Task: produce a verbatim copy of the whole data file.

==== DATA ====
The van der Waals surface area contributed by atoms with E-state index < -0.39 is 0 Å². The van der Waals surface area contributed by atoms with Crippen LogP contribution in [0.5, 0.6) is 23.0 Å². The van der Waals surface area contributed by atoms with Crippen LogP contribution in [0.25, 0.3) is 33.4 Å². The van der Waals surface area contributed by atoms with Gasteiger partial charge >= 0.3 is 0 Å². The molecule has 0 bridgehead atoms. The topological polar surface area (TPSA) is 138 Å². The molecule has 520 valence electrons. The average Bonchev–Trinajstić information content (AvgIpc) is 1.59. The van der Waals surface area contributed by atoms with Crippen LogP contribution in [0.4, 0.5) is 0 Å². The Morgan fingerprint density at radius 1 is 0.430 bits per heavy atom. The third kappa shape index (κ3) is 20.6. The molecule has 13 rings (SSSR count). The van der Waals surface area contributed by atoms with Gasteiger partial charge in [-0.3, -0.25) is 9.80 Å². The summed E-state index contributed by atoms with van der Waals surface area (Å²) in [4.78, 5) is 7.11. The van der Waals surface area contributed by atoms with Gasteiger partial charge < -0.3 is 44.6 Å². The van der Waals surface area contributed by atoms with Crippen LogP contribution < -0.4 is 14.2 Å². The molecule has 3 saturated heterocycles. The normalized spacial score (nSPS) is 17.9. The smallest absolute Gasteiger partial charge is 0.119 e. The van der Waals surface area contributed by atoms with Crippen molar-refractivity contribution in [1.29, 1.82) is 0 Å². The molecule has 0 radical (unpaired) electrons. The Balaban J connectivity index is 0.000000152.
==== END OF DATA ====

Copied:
The van der Waals surface area contributed by atoms with E-state index < -0.39 is 0 Å². The van der Waals surface area contributed by atoms with Crippen LogP contribution in [0.5, 0.6) is 23.0 Å². The van der Waals surface area contributed by atoms with Crippen LogP contribution in [0.25, 0.3) is 33.4 Å². The van der Waals surface area contributed by atoms with Gasteiger partial charge >= 0.3 is 0 Å². The molecule has 0 bridgehead atoms. The topological polar surface area (TPSA) is 138 Å². The molecule has 520 valence electrons. The average Bonchev–Trinajstić information content (AvgIpc) is 1.59. The van der Waals surface area contributed by atoms with Crippen LogP contribution in [0.4, 0.5) is 0 Å². The Morgan fingerprint density at radius 1 is 0.430 bits per heavy atom. The third kappa shape index (κ3) is 20.6. The molecule has 13 rings (SSSR count). The van der Waals surface area contributed by atoms with Gasteiger partial charge in [-0.3, -0.25) is 9.80 Å². The summed E-state index contributed by atoms with van der Waals surface area (Å²) in [4.78, 5) is 7.11. The van der Waals surface area contributed by atoms with Gasteiger partial charge < -0.3 is 44.6 Å². The van der Waals surface area contributed by atoms with Crippen LogP contribution < -0.4 is 14.2 Å². The molecule has 3 saturated heterocycles. The normalized spacial score (nSPS) is 17.9. The smallest absolute Gasteiger partial charge is 0.119 e. The van der Waals surface area contributed by atoms with Crippen molar-refractivity contribution in [1.29, 1.82) is 0 Å². The molecule has 0 radical (unpaired) electrons. The Balaban J connectivity index is 0.000000152.